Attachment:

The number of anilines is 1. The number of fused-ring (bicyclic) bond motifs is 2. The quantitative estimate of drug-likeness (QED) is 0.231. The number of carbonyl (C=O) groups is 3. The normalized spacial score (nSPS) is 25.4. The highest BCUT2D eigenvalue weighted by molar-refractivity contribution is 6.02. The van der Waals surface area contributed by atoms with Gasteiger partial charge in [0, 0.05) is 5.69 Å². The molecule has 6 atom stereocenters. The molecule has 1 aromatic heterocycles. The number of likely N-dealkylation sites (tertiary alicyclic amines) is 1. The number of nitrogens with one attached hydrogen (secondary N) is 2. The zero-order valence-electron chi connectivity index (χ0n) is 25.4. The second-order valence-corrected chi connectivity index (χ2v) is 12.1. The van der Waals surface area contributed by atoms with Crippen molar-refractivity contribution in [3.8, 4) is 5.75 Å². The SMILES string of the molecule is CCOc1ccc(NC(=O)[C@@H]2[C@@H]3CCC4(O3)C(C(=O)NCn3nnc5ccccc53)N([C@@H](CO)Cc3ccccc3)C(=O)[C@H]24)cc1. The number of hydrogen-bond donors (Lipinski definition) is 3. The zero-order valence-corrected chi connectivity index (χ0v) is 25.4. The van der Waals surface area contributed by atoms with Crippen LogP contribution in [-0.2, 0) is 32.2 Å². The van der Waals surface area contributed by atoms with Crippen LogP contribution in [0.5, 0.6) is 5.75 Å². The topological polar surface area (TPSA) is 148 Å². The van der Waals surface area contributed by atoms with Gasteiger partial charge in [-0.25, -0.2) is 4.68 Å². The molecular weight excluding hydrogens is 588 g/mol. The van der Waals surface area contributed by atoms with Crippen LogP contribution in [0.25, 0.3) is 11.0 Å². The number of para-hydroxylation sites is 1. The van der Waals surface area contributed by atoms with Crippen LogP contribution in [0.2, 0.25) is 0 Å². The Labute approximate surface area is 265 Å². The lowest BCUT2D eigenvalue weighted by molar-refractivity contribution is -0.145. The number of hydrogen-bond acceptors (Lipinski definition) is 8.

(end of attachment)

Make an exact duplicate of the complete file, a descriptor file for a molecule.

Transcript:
The number of anilines is 1. The number of fused-ring (bicyclic) bond motifs is 2. The quantitative estimate of drug-likeness (QED) is 0.231. The number of carbonyl (C=O) groups is 3. The normalized spacial score (nSPS) is 25.4. The highest BCUT2D eigenvalue weighted by molar-refractivity contribution is 6.02. The van der Waals surface area contributed by atoms with Gasteiger partial charge in [0, 0.05) is 5.69 Å². The molecule has 6 atom stereocenters. The molecule has 1 aromatic heterocycles. The number of likely N-dealkylation sites (tertiary alicyclic amines) is 1. The number of nitrogens with one attached hydrogen (secondary N) is 2. The zero-order valence-electron chi connectivity index (χ0n) is 25.4. The second-order valence-corrected chi connectivity index (χ2v) is 12.1. The van der Waals surface area contributed by atoms with Crippen molar-refractivity contribution in [3.8, 4) is 5.75 Å². The SMILES string of the molecule is CCOc1ccc(NC(=O)[C@@H]2[C@@H]3CCC4(O3)C(C(=O)NCn3nnc5ccccc53)N([C@@H](CO)Cc3ccccc3)C(=O)[C@H]24)cc1. The number of hydrogen-bond donors (Lipinski definition) is 3. The zero-order valence-corrected chi connectivity index (χ0v) is 25.4. The van der Waals surface area contributed by atoms with Crippen LogP contribution in [-0.2, 0) is 32.2 Å². The van der Waals surface area contributed by atoms with Crippen LogP contribution in [0.5, 0.6) is 5.75 Å². The topological polar surface area (TPSA) is 148 Å². The van der Waals surface area contributed by atoms with Gasteiger partial charge in [-0.25, -0.2) is 4.68 Å². The molecular weight excluding hydrogens is 588 g/mol. The van der Waals surface area contributed by atoms with Crippen LogP contribution in [0.25, 0.3) is 11.0 Å². The number of para-hydroxylation sites is 1. The van der Waals surface area contributed by atoms with Crippen LogP contribution in [0.2, 0.25) is 0 Å². The Labute approximate surface area is 265 Å². The lowest BCUT2D eigenvalue weighted by molar-refractivity contribution is -0.145. The number of hydrogen-bond acceptors (Lipinski definition) is 8.